New Health Affairs Study Compares Experiences of MD-Led and Other ACOs

June 22, 2014
A new study has come out in Health Affairs, one that sheds new light on the opportunities and challenges of physician leadership in the ACO movement, including IT and care management challenges

An important new study has come out in the June 2014 issue of Health Affairs. The article, entitled “First National Survey of ACOs Finds That Physicians Are Playing Strong leadership and Ownership Roles,” has been authored by Carrie H. Colla, Valerie A. Lewis, Stephen M. Shortell, and Elliott S. Fisher.

In that article, the healthcare policy researchers note that they fielded a first national survey of accountable care organizations (ACOs). As they note in the article, “We found that 51 percent of ACOs were physician-led, with another 33 percent jointly led by physicians and hospitals. In 78 percent of ACOs, physicians constituted a majority of the governing board, and physicians owned 40 percent of ACOs. The broad reach of physician leadership” in ACOs, the authors noted, “has important implications for the future evolution of ACOs. It seems likely that the challenge of fundamentally changing care delivery as the country moves away from fee-for-service payment will not be accomplished without strong, effective leadership from physicians.”

The researchers note in their article that “We were broadly inclusive of potential ACOs in our initial population. In all, 292 organizations were deemed possibly eligible and were invited to participate in the survey.” In the end, 173 ACOs completed the full survey. What the researchers found was a number of revelations, some of which might surprise some in the healthcare industry.

Among other noteworthy findings of the survey:

  • Overall, physicians owned the equipment and employed the staff in 40 percent of ACOs
  • Physicians owned 62 percent of physician-led ACOs, compared to 16 percent in all other ACOs
  • Importantly, physicians constituted a majority of the governing boards of 78 percent of all responding AcOs (94 percent of physician-led ACOs and 65 percent of ACOs led jointly by hospitals and physicians)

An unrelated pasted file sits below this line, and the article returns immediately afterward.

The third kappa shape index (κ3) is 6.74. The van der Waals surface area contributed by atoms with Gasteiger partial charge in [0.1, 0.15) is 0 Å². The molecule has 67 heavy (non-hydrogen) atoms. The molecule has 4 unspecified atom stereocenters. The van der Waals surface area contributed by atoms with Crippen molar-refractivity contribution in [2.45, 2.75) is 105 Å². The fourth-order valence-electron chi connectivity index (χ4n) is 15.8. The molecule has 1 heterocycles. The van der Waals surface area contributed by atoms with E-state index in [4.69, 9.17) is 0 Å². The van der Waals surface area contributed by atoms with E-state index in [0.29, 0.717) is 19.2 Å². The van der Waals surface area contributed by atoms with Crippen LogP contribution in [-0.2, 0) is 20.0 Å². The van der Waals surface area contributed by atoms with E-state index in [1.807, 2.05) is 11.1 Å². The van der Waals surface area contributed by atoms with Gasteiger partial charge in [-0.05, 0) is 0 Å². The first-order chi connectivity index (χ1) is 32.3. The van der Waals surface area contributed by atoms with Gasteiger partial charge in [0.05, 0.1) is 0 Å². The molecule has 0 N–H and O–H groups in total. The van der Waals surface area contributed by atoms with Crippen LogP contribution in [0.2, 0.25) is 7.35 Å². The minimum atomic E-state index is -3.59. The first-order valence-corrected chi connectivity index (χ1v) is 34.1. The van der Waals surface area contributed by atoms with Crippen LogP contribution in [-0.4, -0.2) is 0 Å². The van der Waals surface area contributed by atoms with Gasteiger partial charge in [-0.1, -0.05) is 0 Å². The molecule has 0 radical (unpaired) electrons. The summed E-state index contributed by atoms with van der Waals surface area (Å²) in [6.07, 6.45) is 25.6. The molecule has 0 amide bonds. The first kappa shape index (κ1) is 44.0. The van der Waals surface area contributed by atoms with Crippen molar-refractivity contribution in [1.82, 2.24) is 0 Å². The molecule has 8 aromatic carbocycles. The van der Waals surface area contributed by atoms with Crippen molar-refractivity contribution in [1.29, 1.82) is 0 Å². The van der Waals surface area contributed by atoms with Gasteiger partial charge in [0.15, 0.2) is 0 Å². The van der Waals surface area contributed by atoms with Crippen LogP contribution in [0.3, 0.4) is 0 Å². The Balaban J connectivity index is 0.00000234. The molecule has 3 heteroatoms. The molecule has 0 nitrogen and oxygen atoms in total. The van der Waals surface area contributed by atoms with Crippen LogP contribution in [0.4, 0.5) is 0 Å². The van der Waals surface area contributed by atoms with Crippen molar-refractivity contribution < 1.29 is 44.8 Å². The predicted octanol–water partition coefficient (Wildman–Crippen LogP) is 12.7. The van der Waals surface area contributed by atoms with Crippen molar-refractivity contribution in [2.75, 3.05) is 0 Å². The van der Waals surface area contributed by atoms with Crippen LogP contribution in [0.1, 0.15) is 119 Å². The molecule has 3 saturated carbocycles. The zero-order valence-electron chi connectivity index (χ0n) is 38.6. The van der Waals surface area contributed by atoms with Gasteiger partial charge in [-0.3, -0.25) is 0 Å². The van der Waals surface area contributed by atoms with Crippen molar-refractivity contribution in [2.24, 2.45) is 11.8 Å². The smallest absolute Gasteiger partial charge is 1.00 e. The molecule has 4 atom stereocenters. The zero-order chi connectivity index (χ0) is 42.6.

• Physician-led ACOs had fewer primary care physicians and specialist clinicians, but included more individual medical groups than other ACOs
  • Among physician-led ACOs, 37 percent consisted solely of physician practices, compared to only 6 percent in ACOs of other leadership types

Interestingly, the researchers found that physician-led ACOs were more likely than other ACOs to be participating in the general Medicare Shared Savings Program, but less likely to be participating in the Pioneer program, which is designed for large organizations prepared to take on financial Risk. In fact, they found that while two-thirds of physician-led ACOs were participating in the Medicare Shared Savings Program, few were taking on downside risk. As it turned out, only 15 percent of physician-led ACOs were participating in the Advance Payment Program, which is part of the MSSP, but provides start-up capital to physician-based and rural providers.

The authors expressed concern over the capability of physician-led ACOs to access the capital needed to become robust; indeed, a quarter of the ACOs surveyed reported finding it “very challenging” to secure sufficient funds to launch an ACO, though that percentage did not change depending on whether an ACO was physician-led or not.

Also of note, physician-led ACOs were as like as other types to report having advanced care management and health IT capabilities; yet fewer than half of all ACOs had those advanced capabilities. The researchers found that physician-led ACOs are leading in outpatient care management and health IT, but are lagging in their ability to manage across care settings (transitions and readmissions).

Importantly, the authors note, “Because they are less likely to include hospitals or post-acute care facilities, physician-led organizations may face greater challenges than other ACOs in managing transitions between settings of care and managing hospital-based care, if it is provided by hospitalists who do not have a formal relationship with the ACO.”

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